Today I wanted to talk about the Literary Canon today i.e. the greats and the classics of literature that have stood the test of time. The word canon comes from the ancient Greek word kanṓn meaning a measuring rod or standard, and these works are considered to be the best of what has been produced in storytelling.
I’m a literature graduate, so I think there’s a lot of value in the canon and here’s why I think people should consider reading these books.
My number one reason to read the literary canon is that a lot of the books featured are timeless. These are books that are relevant today in story, character or message no matter when they were written. The language may be older and the way that the characters act may seem alien to you, but that doesn’t mean the stories can’t resonate. There’s a reason why Pride and Prejudice has been adapted, remade and re-imagined so many times: the story is timeless!
Examples: Pride & Prejudice, Lord of the Flies, To Kill A Mockingbird
Here’s the thing about writers: they are nerds. In my first year of uni I studied classical texts, medieval to renaissance literature and modern world literature. This was my foundation for everything I would read after it. Once you’ve read things like The Iliad, you see how much writers have been influenced by previous great authors and works and it makes the meaning of the work deeper.
Literally, the entirety of T. S. Eliot’s The Waste Land is filled with intertextuality meaning that each reader has a different understanding of the poem depending on what they’re read in the past. This extends to contemporary books too and it makes my nerdy heart glow.
Examples: City of Bones by Cassandra Clare opens on a club called Pandemonium. This references John Milton’s epic tale Paradise Lost where he invented the term Pandemonium meaning a place where all demons live. Understanding this gives a clue and nerdy readers (like me!).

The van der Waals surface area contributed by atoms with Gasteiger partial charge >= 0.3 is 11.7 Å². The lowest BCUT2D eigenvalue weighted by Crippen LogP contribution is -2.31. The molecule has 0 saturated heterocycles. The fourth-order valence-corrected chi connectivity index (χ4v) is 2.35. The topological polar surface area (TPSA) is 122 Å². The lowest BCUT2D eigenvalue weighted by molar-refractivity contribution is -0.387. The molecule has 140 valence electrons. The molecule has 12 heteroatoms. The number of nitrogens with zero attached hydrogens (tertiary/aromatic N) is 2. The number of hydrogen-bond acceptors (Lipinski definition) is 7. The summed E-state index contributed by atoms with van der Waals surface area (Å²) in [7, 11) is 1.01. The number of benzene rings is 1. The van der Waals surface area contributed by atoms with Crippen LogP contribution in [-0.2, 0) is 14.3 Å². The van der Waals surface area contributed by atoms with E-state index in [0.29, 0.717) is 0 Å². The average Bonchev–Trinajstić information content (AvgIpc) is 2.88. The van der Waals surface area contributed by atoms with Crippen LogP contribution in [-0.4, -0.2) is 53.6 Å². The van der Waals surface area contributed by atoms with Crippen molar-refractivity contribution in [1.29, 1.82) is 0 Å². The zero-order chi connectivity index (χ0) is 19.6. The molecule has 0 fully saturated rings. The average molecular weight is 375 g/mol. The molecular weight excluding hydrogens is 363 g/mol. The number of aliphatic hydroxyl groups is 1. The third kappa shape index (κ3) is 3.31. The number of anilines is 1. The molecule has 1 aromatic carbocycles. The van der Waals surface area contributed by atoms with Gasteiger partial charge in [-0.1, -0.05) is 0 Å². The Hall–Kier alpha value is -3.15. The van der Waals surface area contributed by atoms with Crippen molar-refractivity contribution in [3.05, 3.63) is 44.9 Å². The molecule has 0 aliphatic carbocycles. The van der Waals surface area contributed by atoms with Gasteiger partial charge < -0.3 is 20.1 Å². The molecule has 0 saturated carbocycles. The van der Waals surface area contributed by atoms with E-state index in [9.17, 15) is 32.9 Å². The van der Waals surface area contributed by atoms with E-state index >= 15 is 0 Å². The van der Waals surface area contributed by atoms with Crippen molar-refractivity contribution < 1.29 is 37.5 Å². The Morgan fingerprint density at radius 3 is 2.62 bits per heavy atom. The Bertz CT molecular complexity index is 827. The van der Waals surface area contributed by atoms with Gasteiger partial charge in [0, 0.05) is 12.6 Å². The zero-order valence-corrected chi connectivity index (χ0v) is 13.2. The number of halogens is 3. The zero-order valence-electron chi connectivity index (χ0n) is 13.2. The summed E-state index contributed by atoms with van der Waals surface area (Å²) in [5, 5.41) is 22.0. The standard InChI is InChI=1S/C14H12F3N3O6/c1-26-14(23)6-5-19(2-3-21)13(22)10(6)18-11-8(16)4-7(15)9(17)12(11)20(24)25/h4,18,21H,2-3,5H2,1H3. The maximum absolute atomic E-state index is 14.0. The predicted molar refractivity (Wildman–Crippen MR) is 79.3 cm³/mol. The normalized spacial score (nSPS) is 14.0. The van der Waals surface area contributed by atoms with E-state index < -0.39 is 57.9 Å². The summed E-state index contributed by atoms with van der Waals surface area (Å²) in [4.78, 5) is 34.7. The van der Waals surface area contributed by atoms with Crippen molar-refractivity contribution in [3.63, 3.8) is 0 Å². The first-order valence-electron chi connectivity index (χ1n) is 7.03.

And who could forget this classic Simpson’s Treehouse of Horror episode, riffing off of Edgar Allan Poe’s The Raven?
Missing Out on Really Good Books
Simply put, just because a novel is old does not mean that it is boring. Yes, it might not be as easy to consume as literature is today but that doesn’t mean it should be valued less. Dismissing classics as a whole is a limited perspective and I believe there is something in the canon for everyone. It’s also not limited to wordy, Victorian novels but includes poetry, plays and as it continues to grow, modern classics.
Examples: The Great Gatsby, Of Mice and Men, anything by Agatha Christie
Widen Your Scope
Reading something outside of your comfort zone is a great thing; it’s widens your view of the world and your understanding of it. I have an interest in the position of women historically and how this has changed. Reading a contemporary 17th century book is reflective of views at the time and is a great window to understand society at the time. There is a plethora of literature that can expand your understanding of the world.
Examples: Interested in what it was like to be a woman in the 19th century? Read a Jane Austen novel. Want to know about the AIDs epidemic in the 80s? Read Angels in America. Looking to understand the Holocaust better? Read Art Spiegalman’s Maus.
So, what do you think – are you a reader of the ‘greats and classics’? Which literary classics have surprised you?
I’ll be following up on this post with one on why you don’t *need* to read the canon too, so let me know if you disagree!